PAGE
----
Next? In both urban and rural ghettos of high unemployment and dismal wages there has to be a public/private (or ANY) means of providing job training and jobs. The branch of econ that deals with real people and their motivations, or lack of such, would easily understand that corralling millions in urban or rural areas of 20% unemployment would easily predict that they aren't going to starve with a high percentage engaging in crime.


Thanks for sharing such valuable information. Keep posting such great info for us, thanks.


You all make it sound like you think that every person is an equal social commodity in all respects. NOT! In our society we have no mental health system to help manage mental and emotional problems in part caused by the lack of family structure and meaning, a totally bureaucratic and ineffective urban school system, consequential unemployment and loss of hope and no second chances for the poor convicted of sometimes minor crimes. I agree with Jack (unusual). Please reread "Les Miserable". The poionts made about societal cost should be talen care of by simply subtracting the cost of crime and punishment from the GDP.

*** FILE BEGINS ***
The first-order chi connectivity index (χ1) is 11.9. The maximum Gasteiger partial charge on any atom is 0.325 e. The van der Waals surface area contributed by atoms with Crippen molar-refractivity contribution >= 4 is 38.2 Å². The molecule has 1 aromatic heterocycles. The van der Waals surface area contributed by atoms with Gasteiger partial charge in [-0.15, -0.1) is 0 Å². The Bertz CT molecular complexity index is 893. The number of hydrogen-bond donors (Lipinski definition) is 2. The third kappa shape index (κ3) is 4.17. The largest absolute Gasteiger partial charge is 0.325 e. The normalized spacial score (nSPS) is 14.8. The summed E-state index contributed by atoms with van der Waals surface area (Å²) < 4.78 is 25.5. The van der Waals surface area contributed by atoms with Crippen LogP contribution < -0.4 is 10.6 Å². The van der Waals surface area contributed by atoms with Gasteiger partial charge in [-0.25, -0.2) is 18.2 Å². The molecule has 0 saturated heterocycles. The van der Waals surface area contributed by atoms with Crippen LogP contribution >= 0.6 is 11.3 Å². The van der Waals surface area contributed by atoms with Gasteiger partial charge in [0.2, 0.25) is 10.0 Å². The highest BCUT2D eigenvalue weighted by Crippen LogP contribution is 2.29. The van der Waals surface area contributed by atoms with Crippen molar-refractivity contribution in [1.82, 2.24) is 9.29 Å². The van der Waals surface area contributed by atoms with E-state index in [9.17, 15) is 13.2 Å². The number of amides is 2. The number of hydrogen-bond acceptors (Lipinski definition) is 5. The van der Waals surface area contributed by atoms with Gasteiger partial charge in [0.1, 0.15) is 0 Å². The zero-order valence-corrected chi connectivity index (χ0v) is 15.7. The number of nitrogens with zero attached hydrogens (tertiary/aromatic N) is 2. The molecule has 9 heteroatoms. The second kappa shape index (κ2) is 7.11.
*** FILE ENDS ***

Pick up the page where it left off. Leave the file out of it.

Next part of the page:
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I definitely see your point, the balance between justice and finance isn't one that's easily achieved.


Am I alone in thinking that cops saturate Amerikan life?

I spend months at my home in the mountains above Rio de Janeiro, where I never see a cop on my local street and only rarely one stopping drivers for speeding, etc.